In Not Without Us, seven grassroots activists from around the world head to Paris for the UN Climate Talks. Their moving and personal journeys as activists has led them to this point, and they want world leaders to feel the pressure. A deal was signed, but the question still remains: can the COP21 agreement stop catastrophic climate change and if not, then is it up to us? Read more about the film.
Filmmaker Mark Decena visited Rebecca Wenstrom’s middle school class at Two Rivers Public Charter School on April 22. In her request for the visit, she noted, “We are teaching an intensive, semester-long investigation into climate change as part of an interdisciplinary Earth science ‘expedition.’ Students’ work culminates in a series of interviews with climate change ‘interrupters,’ whom they will be profiling for a student-made website on the power of the individual to create global change.”
Brandon Kramer of City of Trees met with students in Ms. Barrie Moorman’s Sociology course at E.L. Haynes Public Charter School on April 20. The film documents a grant funded project by Washington Parks & People to help long-term unemployed residents find work through a new green job training program. What sounds like a simple goal — providing employment and planting trees — becomes complicated by issues of race and class. Read more about the film.
- who has access to space,
- how race affected the experience of making the film and the outcomes of the program itself,
- for whom spaces are improved and the implicit and explicit messages sent to communities when outside organizations come in, and
- the way intent vs. impact played out both for the film crew and the Washington Parks & People staff.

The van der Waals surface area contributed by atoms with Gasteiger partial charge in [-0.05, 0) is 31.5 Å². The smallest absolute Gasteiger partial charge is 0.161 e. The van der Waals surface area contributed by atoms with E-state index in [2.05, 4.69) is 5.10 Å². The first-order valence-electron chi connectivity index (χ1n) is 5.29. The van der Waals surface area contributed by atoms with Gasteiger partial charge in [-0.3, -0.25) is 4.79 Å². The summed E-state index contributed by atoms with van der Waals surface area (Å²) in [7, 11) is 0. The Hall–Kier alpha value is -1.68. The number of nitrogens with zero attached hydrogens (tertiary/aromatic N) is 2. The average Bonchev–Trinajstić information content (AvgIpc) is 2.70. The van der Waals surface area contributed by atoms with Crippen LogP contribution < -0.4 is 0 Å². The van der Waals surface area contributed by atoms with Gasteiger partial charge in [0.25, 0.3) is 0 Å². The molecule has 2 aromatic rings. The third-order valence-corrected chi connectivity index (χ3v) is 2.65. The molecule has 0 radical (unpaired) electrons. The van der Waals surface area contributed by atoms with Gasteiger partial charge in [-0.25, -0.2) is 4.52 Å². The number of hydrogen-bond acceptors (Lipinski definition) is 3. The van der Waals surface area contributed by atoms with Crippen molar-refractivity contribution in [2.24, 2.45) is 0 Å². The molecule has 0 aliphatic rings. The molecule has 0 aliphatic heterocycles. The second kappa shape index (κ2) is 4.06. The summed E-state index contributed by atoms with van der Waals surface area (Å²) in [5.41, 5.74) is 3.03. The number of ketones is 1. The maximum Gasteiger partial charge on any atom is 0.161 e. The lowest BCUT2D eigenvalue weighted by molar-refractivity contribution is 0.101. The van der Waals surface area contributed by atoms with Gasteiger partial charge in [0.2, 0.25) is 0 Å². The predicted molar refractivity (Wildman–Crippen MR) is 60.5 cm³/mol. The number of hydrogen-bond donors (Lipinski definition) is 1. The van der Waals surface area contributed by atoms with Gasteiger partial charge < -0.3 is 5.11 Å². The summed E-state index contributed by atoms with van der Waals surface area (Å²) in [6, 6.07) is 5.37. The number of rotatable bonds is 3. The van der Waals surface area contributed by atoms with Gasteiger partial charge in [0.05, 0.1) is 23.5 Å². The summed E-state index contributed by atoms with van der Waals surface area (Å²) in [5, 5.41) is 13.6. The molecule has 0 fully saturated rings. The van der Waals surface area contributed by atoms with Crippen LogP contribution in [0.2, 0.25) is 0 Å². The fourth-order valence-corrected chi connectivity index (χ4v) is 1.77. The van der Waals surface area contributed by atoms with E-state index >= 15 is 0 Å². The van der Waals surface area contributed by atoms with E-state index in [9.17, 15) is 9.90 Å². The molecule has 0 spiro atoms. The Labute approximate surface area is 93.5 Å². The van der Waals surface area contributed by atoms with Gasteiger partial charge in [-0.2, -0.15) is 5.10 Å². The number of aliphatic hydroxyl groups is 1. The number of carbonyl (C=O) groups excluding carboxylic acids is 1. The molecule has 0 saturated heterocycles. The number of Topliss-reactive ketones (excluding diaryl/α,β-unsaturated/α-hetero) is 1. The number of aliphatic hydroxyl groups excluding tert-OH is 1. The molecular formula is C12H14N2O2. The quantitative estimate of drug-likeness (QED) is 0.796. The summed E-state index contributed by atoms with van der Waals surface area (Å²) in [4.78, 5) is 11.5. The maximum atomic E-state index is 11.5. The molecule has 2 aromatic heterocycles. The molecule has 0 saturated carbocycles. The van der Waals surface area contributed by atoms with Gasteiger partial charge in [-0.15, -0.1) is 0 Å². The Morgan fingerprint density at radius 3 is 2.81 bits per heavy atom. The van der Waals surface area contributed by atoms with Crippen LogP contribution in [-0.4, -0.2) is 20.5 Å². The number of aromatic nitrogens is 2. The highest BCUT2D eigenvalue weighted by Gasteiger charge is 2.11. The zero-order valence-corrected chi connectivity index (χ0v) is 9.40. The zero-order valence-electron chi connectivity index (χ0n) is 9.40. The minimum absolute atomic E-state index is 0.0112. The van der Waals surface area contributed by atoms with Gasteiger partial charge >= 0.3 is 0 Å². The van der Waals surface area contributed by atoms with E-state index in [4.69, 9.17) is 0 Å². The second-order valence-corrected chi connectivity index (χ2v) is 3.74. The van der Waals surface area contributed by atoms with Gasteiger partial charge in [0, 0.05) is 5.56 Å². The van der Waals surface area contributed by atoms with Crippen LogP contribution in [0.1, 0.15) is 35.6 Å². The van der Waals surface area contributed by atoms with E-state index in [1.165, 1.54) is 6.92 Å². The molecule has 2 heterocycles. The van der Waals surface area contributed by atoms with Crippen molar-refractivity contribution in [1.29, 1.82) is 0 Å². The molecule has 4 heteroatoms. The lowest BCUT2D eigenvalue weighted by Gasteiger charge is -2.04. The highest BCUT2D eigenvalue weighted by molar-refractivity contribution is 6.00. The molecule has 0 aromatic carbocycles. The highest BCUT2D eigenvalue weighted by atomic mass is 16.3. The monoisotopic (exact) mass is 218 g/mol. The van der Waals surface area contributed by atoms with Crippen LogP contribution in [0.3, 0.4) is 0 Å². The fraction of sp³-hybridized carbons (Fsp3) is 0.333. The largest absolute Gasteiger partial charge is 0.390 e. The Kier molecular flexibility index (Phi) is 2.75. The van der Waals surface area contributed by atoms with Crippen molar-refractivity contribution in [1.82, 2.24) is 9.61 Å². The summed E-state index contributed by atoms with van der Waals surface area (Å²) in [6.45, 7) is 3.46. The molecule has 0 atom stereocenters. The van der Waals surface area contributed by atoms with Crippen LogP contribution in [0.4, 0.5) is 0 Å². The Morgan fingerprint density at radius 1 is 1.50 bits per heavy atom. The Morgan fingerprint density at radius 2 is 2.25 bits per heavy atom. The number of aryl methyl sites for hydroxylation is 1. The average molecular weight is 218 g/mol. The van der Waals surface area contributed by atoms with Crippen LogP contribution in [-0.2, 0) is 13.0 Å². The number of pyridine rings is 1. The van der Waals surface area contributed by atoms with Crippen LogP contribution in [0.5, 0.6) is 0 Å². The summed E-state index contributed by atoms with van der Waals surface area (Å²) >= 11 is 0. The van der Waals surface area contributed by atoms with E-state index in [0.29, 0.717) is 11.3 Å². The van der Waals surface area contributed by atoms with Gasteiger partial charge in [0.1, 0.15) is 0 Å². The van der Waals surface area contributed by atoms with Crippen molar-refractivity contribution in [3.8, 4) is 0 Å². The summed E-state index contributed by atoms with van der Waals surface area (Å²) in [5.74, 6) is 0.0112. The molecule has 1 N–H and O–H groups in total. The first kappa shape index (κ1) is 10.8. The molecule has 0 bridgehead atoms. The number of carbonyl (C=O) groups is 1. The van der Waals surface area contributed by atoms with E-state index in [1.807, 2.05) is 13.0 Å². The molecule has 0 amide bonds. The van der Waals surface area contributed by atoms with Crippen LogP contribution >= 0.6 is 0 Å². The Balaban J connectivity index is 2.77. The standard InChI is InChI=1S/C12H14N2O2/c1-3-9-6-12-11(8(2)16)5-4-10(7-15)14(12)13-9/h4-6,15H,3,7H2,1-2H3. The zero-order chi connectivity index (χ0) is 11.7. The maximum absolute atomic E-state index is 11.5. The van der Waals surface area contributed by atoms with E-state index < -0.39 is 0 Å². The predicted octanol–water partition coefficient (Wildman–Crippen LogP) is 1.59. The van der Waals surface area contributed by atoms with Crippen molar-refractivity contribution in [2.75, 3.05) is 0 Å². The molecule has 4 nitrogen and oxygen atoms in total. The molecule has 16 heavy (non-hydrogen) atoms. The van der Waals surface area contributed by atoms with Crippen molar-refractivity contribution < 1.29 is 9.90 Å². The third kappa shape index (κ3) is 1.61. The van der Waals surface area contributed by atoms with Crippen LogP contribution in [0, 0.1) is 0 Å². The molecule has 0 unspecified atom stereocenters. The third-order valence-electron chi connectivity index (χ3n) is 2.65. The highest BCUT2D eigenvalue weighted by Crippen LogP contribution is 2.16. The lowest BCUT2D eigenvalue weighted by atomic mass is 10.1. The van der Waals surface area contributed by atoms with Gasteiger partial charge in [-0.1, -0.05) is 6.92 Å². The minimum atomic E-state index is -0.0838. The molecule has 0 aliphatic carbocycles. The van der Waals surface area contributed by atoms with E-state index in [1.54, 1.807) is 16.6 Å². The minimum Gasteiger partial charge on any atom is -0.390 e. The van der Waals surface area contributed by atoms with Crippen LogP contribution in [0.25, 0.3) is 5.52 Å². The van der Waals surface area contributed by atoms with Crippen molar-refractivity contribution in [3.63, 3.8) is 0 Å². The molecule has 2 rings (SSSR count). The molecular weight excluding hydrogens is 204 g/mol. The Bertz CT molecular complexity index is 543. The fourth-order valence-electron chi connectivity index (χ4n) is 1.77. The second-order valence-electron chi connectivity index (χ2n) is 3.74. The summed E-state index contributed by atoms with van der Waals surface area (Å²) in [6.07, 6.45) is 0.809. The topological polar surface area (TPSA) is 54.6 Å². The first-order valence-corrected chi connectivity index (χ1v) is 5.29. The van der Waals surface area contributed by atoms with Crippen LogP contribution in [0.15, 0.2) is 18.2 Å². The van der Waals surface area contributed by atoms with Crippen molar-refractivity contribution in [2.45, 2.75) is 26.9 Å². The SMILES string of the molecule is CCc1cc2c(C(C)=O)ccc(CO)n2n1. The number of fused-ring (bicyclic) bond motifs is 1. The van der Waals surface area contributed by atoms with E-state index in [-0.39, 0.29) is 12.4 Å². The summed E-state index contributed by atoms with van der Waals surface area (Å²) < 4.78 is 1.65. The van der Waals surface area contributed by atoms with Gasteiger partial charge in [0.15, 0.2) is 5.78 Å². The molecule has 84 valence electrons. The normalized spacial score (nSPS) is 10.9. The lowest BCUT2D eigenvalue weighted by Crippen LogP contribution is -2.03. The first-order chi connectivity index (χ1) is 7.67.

The film company tweeted,
— CITY OF TREES (@CityofTreesFilm) April 21, 2016
— CITY OF TREES (@CityofTreesFilm) April 21, 2016
Pamela Yates’ documentary, Rebel Citizen offers a revelatory tour of two time Oscar-winning cinematographer Haskell Wexler’s political documentary work, letting the veteran artist and activist share his vision of how to be a citizen in the world. Viewers learn about one of his first documentaries, The Bus from 1963, filmed with civil rights activists as they traveled the country on their way to the 1963 March on Washington. Read more about the film here.
Students in Ms. Lashaunda Robinson’s seventh grade world history classes at Cesar Chavez Public Charter School watched the film and prepared questions for the filmmakers. Here are just a few of the questions they prepared.
- How do you think your documentary about him turned out? Are you guys proud of the message?
- How long did it take to make?
- How old were you when you knew you wanted to work in this field?
- Did Mr. Wexler think that making these films about social issues would change
something in the society?
- What was both yours and Mr. Wexler’s favorite part about making this film?
- What age group was this film made for?
- Did he ever get in trouble for sharing serious information in his films, like what he shared about the torture in Brazil?
- Did you all get a lot of support to make this film?
- Were you scared you would get in trouble showing some of the images and discussion about serious things that happened in the world when you showed his documentaries and films of your own?
Regretfully, the students did not get a chance to dialogue directly with the filmmakers. The visit had to be rescheduled a few times, once due to school-wide high stakes testing. Nevertheless, the students gained a lot from viewing and discussing their film with their teacher.